RS: I guess I had my first OB/GYN experience pretty late. It was when I was 19 and I wanted to start birth control. I was on the pill for about eight years, and only recently switched to the copper IUD. Now, for the first time in eight years, I’m having a “natural” period. And I think the pill actually depressed my sex drive, but I didn’t realize it because I had only had sex while I was on it. It’s kind of a bummer to be just now learning about this part of myself so many years into being sexually active, but also kind of awesome to be learning it at all.

CLS: The pill sucked for me too! I’ve had my IUD for about five years, so I guess I was an early adopter. That was right when IUDs were starting to become big for younger women and I remember I told my mom about it and she was really surprised.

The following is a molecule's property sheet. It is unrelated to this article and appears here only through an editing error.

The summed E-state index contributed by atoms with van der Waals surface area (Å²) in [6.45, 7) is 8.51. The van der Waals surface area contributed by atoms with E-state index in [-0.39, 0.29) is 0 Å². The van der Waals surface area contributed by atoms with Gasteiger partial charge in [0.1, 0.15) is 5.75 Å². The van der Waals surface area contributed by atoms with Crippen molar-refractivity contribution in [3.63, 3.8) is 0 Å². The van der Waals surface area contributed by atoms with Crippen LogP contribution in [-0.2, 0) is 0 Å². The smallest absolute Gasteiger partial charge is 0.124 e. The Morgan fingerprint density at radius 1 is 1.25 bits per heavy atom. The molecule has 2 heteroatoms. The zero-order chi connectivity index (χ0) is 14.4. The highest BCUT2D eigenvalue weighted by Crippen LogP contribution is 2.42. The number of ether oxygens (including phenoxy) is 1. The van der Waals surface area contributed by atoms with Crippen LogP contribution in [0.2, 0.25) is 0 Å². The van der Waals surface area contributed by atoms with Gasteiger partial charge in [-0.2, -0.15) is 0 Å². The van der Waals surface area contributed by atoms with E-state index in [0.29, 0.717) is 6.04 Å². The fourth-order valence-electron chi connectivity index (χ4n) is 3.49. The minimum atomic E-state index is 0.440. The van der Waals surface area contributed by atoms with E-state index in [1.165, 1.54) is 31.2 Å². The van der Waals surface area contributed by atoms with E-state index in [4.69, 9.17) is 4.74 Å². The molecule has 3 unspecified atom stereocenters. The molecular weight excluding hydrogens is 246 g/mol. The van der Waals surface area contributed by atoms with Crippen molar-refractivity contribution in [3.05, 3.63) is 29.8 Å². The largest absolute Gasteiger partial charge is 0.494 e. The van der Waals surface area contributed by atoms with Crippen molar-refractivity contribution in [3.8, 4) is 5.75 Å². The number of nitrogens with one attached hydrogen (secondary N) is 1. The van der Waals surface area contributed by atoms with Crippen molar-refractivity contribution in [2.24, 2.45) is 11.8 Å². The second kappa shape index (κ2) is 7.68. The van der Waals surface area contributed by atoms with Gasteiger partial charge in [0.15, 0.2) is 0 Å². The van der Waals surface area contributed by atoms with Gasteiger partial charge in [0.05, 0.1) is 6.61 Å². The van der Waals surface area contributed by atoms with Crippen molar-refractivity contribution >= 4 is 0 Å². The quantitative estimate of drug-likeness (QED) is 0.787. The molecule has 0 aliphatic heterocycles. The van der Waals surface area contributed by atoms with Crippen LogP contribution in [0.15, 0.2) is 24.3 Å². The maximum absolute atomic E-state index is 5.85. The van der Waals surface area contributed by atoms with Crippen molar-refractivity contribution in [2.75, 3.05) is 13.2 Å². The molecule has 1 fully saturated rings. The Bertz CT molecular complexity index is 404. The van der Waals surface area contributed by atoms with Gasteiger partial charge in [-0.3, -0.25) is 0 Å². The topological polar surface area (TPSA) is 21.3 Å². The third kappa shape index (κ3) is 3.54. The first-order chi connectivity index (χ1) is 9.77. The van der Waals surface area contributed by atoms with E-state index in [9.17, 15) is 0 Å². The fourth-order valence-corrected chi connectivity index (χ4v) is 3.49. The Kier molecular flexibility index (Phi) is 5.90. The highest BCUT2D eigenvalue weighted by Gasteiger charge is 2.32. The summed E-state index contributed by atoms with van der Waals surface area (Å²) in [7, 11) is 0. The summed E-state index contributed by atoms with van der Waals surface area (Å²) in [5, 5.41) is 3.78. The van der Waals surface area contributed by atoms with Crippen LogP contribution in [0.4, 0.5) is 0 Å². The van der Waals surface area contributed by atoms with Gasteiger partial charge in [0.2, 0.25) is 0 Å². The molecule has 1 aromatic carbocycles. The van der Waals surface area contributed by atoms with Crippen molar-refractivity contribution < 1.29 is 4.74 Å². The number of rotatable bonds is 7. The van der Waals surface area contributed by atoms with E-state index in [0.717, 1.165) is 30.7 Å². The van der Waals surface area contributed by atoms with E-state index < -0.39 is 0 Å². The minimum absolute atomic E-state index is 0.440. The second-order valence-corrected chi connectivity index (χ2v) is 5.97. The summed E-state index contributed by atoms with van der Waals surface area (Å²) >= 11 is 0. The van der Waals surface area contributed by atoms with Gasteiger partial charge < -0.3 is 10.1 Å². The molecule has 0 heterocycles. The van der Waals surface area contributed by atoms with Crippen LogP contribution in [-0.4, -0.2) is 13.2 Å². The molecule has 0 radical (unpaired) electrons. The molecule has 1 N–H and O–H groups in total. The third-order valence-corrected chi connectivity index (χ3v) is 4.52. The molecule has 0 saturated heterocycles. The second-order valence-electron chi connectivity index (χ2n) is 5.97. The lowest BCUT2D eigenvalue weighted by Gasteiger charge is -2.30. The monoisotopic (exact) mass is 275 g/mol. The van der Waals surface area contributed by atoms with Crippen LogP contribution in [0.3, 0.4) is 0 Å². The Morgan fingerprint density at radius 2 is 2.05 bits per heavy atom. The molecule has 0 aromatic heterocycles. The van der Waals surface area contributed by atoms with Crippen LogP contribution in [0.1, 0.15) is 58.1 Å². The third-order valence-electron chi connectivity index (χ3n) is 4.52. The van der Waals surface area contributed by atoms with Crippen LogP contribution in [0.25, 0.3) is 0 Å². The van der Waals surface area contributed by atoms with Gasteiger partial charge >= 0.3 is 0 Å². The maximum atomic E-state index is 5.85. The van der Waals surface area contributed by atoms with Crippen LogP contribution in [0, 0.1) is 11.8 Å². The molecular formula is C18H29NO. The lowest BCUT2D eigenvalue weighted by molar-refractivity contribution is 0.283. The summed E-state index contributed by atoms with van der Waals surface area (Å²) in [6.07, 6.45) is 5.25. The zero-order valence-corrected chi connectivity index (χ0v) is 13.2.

LW: Because originally, the IUD was for women who had had babies.

CLS: Yeah, my mom was like, “they want to put what in you?”

LW: And you were like, “you don’t know what’s been in me, mom.” (Laughter)

BA: Haha, yeah. “I’ve traveled Europe. I use tampons now. I’ve lived a life!”

Topics: Feminism
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My mother was brilliant. As A result, I looked on my period as proof of my womanhood and my fertitlity. I was very ill at one time and my period stopped.

I welcomed its return as proof of my renewed health. 

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How to cite this page

Book, Bella. "My Menstruation, Myself ." 9 November 2017. Jewish Women's Archive. (Viewed on May 19, 2024) <>.